Battling cancer not only takes a toll on your physical body, but the added stress of potential financial strain adds another burden to an already devastating time.
How would cancer impact your financial stability while seeking treatment and recovery?
In April 2019 Tania Andersen was diagnosed with bowel cancer, she was told the tumor was large and in the advanced stages of the disease.
A Personal Manager at Westpac’s Masterton branch, Tania shared her story of surviving the cancer and how she was able to manage her finances through an 18-month battle with the disease.
“I have always had a really good relationship with my branch manager and she was the second person I told, after my family,” Tania said.
“My manager was as empathetic and as kind as I needed her to be and she asked me to tell her what I wanted to do and when I would need to stop working.
“My team also told me to take as long as I needed to seek treatment and my manager looked into exactly how much sick leave I had available, as well as discretionary leave, annual leave, emergency leave – she found everything that was available to me and confirmed it all with HR.
“I hadn’t taken a sick day in years and therefore had 50 days accrued. Along with all the other leave options added on, I managed to have five months off in 2019 while being paid my full salary,” she said.
During those five months of chemotherapy treatment, Tania was able to spend her time focusing on her health and survival, rather than how to support herself and family financially.
Once her leave allowance was used up, Tania used another vital resource – her life insurance Crisis Cover through Westpac, which paid her a lump sum payout.
“This experience reinforced the importance of insurance. I was paid out the lump sum that I agreed on when I joined the insurance cover in 2012.
“The money was paid straight into my account and I used this to replace my income.
“I paid myself the equivalent of my salary once a fortnight and the insurance claim process was extremely easy and stress-free.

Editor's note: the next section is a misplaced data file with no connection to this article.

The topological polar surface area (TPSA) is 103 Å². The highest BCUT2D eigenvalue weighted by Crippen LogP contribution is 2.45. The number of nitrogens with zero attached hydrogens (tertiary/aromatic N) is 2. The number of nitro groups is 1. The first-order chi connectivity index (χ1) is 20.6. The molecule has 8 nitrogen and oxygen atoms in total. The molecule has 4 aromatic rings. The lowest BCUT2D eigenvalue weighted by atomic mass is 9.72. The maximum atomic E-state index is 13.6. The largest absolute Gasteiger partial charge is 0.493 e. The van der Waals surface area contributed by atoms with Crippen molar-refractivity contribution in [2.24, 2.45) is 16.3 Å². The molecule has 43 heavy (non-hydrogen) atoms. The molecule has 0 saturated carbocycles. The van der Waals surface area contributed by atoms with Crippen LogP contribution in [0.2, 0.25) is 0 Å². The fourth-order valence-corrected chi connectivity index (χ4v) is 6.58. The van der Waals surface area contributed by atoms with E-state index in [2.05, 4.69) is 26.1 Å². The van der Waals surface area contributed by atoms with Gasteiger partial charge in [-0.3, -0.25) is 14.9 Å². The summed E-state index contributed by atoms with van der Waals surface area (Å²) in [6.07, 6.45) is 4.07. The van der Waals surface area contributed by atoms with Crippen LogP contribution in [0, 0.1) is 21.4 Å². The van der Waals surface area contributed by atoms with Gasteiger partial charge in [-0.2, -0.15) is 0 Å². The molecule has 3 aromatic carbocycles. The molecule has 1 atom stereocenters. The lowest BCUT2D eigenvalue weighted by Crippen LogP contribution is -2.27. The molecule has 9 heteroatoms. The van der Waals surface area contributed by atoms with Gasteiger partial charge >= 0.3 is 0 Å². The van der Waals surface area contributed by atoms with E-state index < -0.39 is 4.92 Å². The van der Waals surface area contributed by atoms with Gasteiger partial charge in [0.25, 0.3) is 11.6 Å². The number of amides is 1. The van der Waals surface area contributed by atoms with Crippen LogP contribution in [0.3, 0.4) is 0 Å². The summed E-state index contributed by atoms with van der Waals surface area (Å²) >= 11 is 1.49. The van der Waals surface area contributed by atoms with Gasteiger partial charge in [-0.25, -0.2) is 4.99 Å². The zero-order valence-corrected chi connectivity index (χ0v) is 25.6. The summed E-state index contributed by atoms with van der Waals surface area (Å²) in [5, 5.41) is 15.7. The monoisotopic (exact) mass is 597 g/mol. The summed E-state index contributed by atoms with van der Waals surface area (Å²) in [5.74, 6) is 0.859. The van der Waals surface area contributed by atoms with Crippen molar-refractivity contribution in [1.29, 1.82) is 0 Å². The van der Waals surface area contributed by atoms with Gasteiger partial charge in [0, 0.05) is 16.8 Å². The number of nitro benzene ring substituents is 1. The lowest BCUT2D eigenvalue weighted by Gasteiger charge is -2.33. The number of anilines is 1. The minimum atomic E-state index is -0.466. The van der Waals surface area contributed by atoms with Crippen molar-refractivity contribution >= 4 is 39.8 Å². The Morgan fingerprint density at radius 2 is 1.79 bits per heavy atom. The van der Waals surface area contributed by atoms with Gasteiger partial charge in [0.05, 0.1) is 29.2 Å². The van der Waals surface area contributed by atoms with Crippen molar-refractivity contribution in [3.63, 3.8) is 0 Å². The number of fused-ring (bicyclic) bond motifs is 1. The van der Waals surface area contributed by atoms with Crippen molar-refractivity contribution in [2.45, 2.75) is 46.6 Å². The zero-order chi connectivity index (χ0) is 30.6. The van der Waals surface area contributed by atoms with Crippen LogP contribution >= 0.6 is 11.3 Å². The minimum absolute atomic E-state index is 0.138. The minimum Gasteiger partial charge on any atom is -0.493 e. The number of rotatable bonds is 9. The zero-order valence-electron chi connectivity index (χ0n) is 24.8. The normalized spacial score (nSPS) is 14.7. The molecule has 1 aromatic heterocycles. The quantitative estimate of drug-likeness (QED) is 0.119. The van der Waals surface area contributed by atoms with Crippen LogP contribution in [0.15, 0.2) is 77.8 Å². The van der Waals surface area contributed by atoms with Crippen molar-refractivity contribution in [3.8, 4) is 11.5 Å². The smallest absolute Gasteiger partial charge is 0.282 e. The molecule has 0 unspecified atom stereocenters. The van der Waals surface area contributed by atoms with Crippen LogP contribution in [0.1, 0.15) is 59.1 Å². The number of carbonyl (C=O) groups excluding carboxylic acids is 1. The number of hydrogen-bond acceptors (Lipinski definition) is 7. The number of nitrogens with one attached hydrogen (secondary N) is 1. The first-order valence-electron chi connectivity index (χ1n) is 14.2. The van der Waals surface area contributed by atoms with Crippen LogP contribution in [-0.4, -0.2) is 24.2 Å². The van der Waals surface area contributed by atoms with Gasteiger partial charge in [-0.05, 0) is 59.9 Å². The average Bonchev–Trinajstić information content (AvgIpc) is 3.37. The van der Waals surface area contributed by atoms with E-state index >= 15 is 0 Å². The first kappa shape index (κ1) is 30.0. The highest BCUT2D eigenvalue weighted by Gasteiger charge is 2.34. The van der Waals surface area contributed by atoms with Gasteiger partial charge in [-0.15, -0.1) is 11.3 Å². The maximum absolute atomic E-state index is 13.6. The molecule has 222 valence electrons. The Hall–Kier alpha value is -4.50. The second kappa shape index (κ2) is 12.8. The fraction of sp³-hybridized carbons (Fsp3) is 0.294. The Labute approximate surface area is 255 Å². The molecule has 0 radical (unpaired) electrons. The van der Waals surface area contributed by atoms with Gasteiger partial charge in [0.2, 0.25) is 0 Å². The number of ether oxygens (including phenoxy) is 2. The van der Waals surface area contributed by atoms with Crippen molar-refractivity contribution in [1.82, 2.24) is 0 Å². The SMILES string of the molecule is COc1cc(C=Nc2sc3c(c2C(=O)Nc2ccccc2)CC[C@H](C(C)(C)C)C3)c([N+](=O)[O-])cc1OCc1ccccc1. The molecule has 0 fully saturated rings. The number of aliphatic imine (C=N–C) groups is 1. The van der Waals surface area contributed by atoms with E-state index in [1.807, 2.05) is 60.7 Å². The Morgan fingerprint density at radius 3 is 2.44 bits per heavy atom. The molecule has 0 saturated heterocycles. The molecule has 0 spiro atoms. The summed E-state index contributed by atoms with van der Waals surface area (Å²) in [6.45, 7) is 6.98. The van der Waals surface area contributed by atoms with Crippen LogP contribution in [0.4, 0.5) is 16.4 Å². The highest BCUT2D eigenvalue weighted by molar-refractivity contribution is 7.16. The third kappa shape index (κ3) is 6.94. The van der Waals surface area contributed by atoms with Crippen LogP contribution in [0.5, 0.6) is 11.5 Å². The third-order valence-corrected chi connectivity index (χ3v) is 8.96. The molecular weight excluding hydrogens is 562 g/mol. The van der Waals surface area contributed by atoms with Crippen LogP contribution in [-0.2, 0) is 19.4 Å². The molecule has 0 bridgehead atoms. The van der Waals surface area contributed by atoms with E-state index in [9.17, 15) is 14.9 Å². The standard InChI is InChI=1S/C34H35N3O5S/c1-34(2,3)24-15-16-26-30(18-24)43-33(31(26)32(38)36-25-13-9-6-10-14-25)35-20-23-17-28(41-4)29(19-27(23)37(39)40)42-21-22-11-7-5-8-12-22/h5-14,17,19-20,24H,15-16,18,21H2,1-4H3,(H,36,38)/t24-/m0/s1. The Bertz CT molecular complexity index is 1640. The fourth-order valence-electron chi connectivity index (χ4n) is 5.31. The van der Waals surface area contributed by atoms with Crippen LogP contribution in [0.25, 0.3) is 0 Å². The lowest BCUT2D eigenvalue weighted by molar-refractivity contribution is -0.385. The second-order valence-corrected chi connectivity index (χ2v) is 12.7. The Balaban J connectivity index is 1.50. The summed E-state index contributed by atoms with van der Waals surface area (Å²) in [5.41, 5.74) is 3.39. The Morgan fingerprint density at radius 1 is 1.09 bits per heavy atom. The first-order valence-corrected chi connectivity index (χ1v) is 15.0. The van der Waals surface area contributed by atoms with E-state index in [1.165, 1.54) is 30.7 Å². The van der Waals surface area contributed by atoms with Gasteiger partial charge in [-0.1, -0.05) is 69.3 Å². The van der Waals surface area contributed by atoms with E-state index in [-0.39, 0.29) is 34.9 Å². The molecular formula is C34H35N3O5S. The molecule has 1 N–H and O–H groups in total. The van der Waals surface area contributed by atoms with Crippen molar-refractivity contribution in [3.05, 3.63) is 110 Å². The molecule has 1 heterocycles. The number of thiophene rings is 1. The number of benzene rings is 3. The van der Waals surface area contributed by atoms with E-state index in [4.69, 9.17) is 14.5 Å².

“The insurer went straight to the District Health Board to confirm my patient number, diagnosis and treatment plan and then paid me very quickly.
“When you’re lying sick in bed, you don’t want to worry about money. It meant I wasn’t stressed about the financial side while going through treatment,” she said.
Near the end of 2019, Tania was starting to feel better and wanted to go back to work on a casual basis.
She reached out to Westpac and they were more than happy to have her come back, while allowing her to work the hours that suited her on a casual contract.
In March 2020, Tania’s tumor had shrunk enough from chemotherapy to be removed with surgery.
She went to Christchurch for the operation, supported by her husband as well as The Cancer Society.
“The Cancer Society have been an amazing support system from the moment I was diagnosed, through my treatment and even now that I’m through the other side of recovery.
“They contacted me within two days of my diagnosis and not only offered a support group and information on the disease, but they also provided accommodation next to the hospital during six weeks of radiation treatments in Wellington and for my husband while I had surgery in Christchurch.
“They also offered me a Look Good Feel Better pamper day, which is an amazing initiative that helps put a smile on your face during a tough time, as well as counselling sessions and massage therapy,” she said.
By May 2020 Tania was feeling ready to go back to work again on a flexible hours’ basis and by June she wanted to go back to full-time employment at Westpac and took on a secondment in a managerial role.
Now fully recovered, she has reduced her workload to a four-day work week, which she says has been great for her recovery and work-life balance.
Her advice to others going a similar situation is to find out exactly what you are entitled to through your employer, what your insurance policy is and whether other options are available through the Government’s Work and Income benefits. She highly recommends Crisis Cover and income protection insurance.
“Between Westpac and The Cancer Society’s support, that 18-month journey was the best one could expect.
“Mental attitude is also so important to survival. I’m a very optimistic person and the belief you’re going to get through it is so important,” Tania said.
Tania now wants to give back to The Cancer Society and has been fundraising, with the help of her Westpac Masterton team, through the Wairarapa Relay For Life event.
She will participate in the event on March 20, which is a walk from 4pm to 8am the next morning.
“The event mimics a person’s cancer journey - walking into the darkness and then going through to sunrise on the other side of recovery,” she said.
Team Westpac Masterton have so far raised over $4,000.
To donate to The Cancer Society through the Relay For Life click here.